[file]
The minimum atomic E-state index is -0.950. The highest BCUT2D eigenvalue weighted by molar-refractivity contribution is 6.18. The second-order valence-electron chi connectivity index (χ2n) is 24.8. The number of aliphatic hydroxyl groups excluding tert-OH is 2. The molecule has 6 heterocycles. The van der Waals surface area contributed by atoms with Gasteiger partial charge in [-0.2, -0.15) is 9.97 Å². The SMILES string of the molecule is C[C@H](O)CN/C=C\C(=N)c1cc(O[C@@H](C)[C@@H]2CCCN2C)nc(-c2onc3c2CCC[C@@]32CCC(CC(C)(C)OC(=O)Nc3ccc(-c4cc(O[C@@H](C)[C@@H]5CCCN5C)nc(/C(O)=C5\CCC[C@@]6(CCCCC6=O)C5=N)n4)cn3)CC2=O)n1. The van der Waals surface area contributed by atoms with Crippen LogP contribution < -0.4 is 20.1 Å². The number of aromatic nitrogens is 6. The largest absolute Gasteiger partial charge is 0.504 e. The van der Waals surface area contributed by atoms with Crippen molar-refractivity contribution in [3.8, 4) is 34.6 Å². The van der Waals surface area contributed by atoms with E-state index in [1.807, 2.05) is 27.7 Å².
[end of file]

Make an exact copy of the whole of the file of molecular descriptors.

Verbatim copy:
The minimum atomic E-state index is -0.950. The highest BCUT2D eigenvalue weighted by molar-refractivity contribution is 6.18. The second-order valence-electron chi connectivity index (χ2n) is 24.8. The number of aliphatic hydroxyl groups excluding tert-OH is 2. The molecule has 6 heterocycles. The van der Waals surface area contributed by atoms with Gasteiger partial charge in [-0.2, -0.15) is 9.97 Å². The SMILES string of the molecule is C[C@H](O)CN/C=C\C(=N)c1cc(O[C@@H](C)[C@@H]2CCCN2C)nc(-c2onc3c2CCC[C@@]32CCC(CC(C)(C)OC(=O)Nc3ccc(-c4cc(O[C@@H](C)[C@@H]5CCCN5C)nc(/C(O)=C5\CCC[C@@]6(CCCCC6=O)C5=N)n4)cn3)CC2=O)n1. The van der Waals surface area contributed by atoms with Crippen LogP contribution < -0.4 is 20.1 Å². The number of aromatic nitrogens is 6. The largest absolute Gasteiger partial charge is 0.504 e. The van der Waals surface area contributed by atoms with Crippen molar-refractivity contribution in [3.8, 4) is 34.6 Å². The van der Waals surface area contributed by atoms with E-state index in [1.807, 2.05) is 27.7 Å².